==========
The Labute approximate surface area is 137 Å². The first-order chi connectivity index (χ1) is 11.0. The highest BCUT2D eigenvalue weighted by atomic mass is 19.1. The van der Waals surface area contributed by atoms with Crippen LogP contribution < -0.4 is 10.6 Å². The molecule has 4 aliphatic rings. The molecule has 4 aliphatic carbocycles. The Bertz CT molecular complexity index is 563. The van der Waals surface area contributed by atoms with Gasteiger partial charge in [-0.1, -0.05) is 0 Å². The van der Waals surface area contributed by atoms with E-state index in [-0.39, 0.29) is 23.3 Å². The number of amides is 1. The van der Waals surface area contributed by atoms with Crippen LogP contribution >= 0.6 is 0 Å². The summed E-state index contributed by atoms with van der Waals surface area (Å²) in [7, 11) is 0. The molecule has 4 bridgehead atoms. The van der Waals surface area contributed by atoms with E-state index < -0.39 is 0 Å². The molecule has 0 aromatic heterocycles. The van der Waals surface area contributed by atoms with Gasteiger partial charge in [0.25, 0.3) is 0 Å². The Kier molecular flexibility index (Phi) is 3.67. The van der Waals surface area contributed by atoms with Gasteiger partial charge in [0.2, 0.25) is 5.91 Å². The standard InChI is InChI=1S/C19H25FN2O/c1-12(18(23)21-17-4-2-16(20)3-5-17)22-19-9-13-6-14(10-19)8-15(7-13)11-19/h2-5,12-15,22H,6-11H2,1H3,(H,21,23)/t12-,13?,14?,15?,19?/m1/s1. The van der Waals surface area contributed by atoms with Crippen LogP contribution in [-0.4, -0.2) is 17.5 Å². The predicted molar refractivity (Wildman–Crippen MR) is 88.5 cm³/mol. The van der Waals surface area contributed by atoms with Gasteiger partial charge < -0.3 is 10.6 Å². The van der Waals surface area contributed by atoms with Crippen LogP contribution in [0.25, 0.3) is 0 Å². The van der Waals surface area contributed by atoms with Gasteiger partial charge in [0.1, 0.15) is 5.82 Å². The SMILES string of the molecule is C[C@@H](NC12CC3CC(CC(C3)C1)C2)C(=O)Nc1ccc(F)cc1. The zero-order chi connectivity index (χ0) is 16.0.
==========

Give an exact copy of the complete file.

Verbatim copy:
The Labute approximate surface area is 137 Å². The first-order chi connectivity index (χ1) is 11.0. The highest BCUT2D eigenvalue weighted by atomic mass is 19.1. The van der Waals surface area contributed by atoms with Crippen LogP contribution < -0.4 is 10.6 Å². The molecule has 4 aliphatic rings. The molecule has 4 aliphatic carbocycles. The Bertz CT molecular complexity index is 563. The van der Waals surface area contributed by atoms with Gasteiger partial charge in [-0.1, -0.05) is 0 Å². The van der Waals surface area contributed by atoms with E-state index in [-0.39, 0.29) is 23.3 Å². The number of amides is 1. The van der Waals surface area contributed by atoms with Crippen LogP contribution >= 0.6 is 0 Å². The summed E-state index contributed by atoms with van der Waals surface area (Å²) in [7, 11) is 0. The molecule has 4 bridgehead atoms. The van der Waals surface area contributed by atoms with E-state index < -0.39 is 0 Å². The molecule has 0 aromatic heterocycles. The van der Waals surface area contributed by atoms with Gasteiger partial charge in [0.25, 0.3) is 0 Å². The Kier molecular flexibility index (Phi) is 3.67. The van der Waals surface area contributed by atoms with Gasteiger partial charge in [0.2, 0.25) is 5.91 Å². The standard InChI is InChI=1S/C19H25FN2O/c1-12(18(23)21-17-4-2-16(20)3-5-17)22-19-9-13-6-14(10-19)8-15(7-13)11-19/h2-5,12-15,22H,6-11H2,1H3,(H,21,23)/t12-,13?,14?,15?,19?/m1/s1. The van der Waals surface area contributed by atoms with Crippen LogP contribution in [-0.4, -0.2) is 17.5 Å². The predicted molar refractivity (Wildman–Crippen MR) is 88.5 cm³/mol. The van der Waals surface area contributed by atoms with Gasteiger partial charge < -0.3 is 10.6 Å². The van der Waals surface area contributed by atoms with Crippen LogP contribution in [0.25, 0.3) is 0 Å². The van der Waals surface area contributed by atoms with Gasteiger partial charge in [0.1, 0.15) is 5.82 Å². The SMILES string of the molecule is C[C@@H](NC12CC3CC(CC(C3)C1)C2)C(=O)Nc1ccc(F)cc1. The zero-order chi connectivity index (χ0) is 16.0.